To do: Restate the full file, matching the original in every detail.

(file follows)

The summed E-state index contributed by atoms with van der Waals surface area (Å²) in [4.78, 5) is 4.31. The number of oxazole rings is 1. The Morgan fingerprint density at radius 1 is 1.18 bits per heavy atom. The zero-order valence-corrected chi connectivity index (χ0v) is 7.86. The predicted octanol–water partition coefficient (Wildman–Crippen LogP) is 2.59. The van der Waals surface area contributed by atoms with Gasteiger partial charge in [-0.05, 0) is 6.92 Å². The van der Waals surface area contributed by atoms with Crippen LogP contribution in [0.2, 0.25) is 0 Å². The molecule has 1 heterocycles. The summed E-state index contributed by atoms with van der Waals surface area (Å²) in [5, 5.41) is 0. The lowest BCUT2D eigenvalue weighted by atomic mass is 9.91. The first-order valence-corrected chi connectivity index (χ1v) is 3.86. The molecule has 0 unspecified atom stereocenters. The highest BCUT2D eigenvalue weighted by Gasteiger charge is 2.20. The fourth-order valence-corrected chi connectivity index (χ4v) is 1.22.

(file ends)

The summed E-state index contributed by atoms with van der Waals surface area (Å²) in [4.78, 5) is 4.31. The number of oxazole rings is 1. The Morgan fingerprint density at radius 1 is 1.18 bits per heavy atom. The zero-order valence-corrected chi connectivity index (χ0v) is 7.86. The predicted octanol–water partition coefficient (Wildman–Crippen LogP) is 2.59. The van der Waals surface area contributed by atoms with Gasteiger partial charge in [-0.05, 0) is 6.92 Å². The van der Waals surface area contributed by atoms with Crippen LogP contribution in [0.2, 0.25) is 0 Å². The molecule has 1 heterocycles. The summed E-state index contributed by atoms with van der Waals surface area (Å²) in [5, 5.41) is 0. The lowest BCUT2D eigenvalue weighted by atomic mass is 9.91. The first-order valence-corrected chi connectivity index (χ1v) is 3.86. The molecule has 0 unspecified atom stereocenters. The highest BCUT2D eigenvalue weighted by Gasteiger charge is 2.20. The fourth-order valence-corrected chi connectivity index (χ4v) is 1.22.